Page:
06 September 2010

Chill Out Everyone on Ryanair's FA/Pilot Idea...

OK so read on...

There is a huge hue and cry over the proposal from Mr O'Leary on replacing the second pilot in a 737.

So let's analyze the issue and be sure we all understand it.

Let's deal with the current regulations. Cockpit distraction is a problem. So there is indeed a regulation that covers this. In 1981 the FAA enacted FAR 121.542 and FAR 135.100 to help curb the number of accidents related to cockpit distraction or interference. Commonly known as the "sterile cockpit rule," these regulations specifically prohibit crew member performance of non-essential duties or activities while the aircraft is involved in taxi, takeoff, landing, and all other flight operations conducted below 10,000 feet MSL, except cruise flight. NASA has some interesting details on this.

The issue of cockpit distraction achieved a lot of attention after the two Northwest Pilots overflew their destination which chatting about non-flying issues. In the past few years other examples of distraction of a different sort has emerged with a video of 2 pilots on board a French Airliner interacting with a Stewardess. If you want to find it - go look at the Sun UK news paper.

The Ryanair's CEO perspective is that on short flights the need for the second pilot is not great and during the critical moments when a second pilot is required a flight attendant can perform that function.

In all hoopla people have not dealt with the issue which is that there is nothing to prevent this. IF.... the Flight Attendant is a fully qualified person to engage in cockpit activity and then is able to fulfill other functions - why not?

Of course it is a little silly as which pilot qualified and current rated person would ever want to be hired as a FA? However stranger things have happened, Just this past June such an incident happened when a pilot on board an AA flight became incapacitated. Just by chance a pilot trained (but not current) Flight Attendant was among the crew. 61 year old Patti De Luna assisted in the process of landing an AA 767 in Chicago O'Hare - not one of the easiest airports in the world.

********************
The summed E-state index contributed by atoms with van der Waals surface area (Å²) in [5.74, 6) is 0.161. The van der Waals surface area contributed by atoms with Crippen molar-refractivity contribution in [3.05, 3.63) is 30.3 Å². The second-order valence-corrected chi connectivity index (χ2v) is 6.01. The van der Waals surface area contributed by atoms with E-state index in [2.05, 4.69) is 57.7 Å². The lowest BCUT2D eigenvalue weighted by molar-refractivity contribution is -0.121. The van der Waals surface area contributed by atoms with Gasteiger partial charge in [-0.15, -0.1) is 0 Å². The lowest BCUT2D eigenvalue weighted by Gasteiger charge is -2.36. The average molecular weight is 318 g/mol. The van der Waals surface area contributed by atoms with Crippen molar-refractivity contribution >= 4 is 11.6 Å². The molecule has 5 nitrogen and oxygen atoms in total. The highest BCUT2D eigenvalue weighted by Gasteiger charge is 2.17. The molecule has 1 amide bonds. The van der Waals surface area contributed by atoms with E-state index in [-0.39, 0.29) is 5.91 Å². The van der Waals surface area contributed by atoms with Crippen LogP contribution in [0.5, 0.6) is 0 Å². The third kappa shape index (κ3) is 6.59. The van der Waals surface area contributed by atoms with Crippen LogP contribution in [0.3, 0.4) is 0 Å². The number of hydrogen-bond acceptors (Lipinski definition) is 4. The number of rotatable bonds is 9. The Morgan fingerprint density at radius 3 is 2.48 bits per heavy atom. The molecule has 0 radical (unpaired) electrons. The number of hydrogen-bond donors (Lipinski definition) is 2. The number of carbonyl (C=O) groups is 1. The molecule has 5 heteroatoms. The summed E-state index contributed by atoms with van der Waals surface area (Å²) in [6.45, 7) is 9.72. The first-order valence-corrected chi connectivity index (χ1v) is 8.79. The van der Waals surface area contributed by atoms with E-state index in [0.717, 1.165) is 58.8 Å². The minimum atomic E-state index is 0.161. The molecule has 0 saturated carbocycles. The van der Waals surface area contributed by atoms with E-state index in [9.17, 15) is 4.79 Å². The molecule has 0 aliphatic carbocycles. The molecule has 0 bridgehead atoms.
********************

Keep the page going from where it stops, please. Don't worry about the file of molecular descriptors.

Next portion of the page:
The simplest an easiest way to view it - is that as long as safety is not compromised then there should be no commercial reason as to why this could not be the case.

But since that is neither practical nor commercially viable - the idea is not going anywhere. So people - just chill out!



Andrew said...

The few times I was able to sit in the flight-deck jump seat during landing (sterile) not only was I prohibited from Doing anything, I was prohibited from Saying anything. Of course that was a DC9-30 and there was plenty for them to do.

Professor Sabena said...

Before the sterile cockpit became an issue - I was allowed in Airline cockpits riding jump seat if there was space as an airline employee. Actually since I actually did the flight attendant training I was qualified to help evac airliners. This included quite a few times on KL733 and 310s. But the best was a LOT TU134 landing at LHR at night. A BA 757 was more comfortable and the view in many cases just as great.

Sadly those days are gone. But it was a lot of fun.